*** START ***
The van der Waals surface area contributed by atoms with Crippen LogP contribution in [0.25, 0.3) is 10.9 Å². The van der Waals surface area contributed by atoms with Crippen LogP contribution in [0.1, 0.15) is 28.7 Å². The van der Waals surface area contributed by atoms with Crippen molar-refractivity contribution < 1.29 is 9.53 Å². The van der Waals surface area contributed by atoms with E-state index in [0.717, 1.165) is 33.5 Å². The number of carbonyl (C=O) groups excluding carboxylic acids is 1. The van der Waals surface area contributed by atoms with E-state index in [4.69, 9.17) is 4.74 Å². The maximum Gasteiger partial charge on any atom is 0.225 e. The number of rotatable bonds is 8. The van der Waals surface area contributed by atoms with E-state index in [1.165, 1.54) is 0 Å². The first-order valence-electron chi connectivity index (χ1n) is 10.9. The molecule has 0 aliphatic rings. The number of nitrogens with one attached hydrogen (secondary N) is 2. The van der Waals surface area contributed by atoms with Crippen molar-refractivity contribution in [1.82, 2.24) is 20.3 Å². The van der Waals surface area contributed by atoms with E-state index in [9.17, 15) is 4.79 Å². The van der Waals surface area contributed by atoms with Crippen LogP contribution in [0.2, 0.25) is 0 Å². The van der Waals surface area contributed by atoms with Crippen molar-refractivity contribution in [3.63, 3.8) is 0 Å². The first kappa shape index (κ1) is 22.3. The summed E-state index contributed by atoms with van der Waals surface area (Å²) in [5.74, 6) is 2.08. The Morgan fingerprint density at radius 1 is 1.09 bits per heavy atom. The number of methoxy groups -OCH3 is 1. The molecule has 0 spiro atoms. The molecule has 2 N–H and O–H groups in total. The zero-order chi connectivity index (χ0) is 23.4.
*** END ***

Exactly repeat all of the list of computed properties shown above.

The van der Waals surface area contributed by atoms with Crippen LogP contribution in [0.25, 0.3) is 10.9 Å². The van der Waals surface area contributed by atoms with Crippen LogP contribution in [0.1, 0.15) is 28.7 Å². The van der Waals surface area contributed by atoms with Crippen molar-refractivity contribution < 1.29 is 9.53 Å². The van der Waals surface area contributed by atoms with E-state index in [0.717, 1.165) is 33.5 Å². The number of carbonyl (C=O) groups excluding carboxylic acids is 1. The van der Waals surface area contributed by atoms with E-state index in [4.69, 9.17) is 4.74 Å². The maximum Gasteiger partial charge on any atom is 0.225 e. The number of rotatable bonds is 8. The van der Waals surface area contributed by atoms with E-state index in [1.165, 1.54) is 0 Å². The first-order valence-electron chi connectivity index (χ1n) is 10.9. The molecule has 0 aliphatic rings. The number of nitrogens with one attached hydrogen (secondary N) is 2. The van der Waals surface area contributed by atoms with Crippen molar-refractivity contribution in [1.82, 2.24) is 20.3 Å². The van der Waals surface area contributed by atoms with E-state index in [9.17, 15) is 4.79 Å². The van der Waals surface area contributed by atoms with Crippen LogP contribution in [0.2, 0.25) is 0 Å². The van der Waals surface area contributed by atoms with Crippen molar-refractivity contribution in [3.63, 3.8) is 0 Å². The first kappa shape index (κ1) is 22.3. The summed E-state index contributed by atoms with van der Waals surface area (Å²) in [5.74, 6) is 2.08. The Morgan fingerprint density at radius 1 is 1.09 bits per heavy atom. The number of methoxy groups -OCH3 is 1. The molecule has 0 spiro atoms. The molecule has 2 N–H and O–H groups in total. The zero-order chi connectivity index (χ0) is 23.4.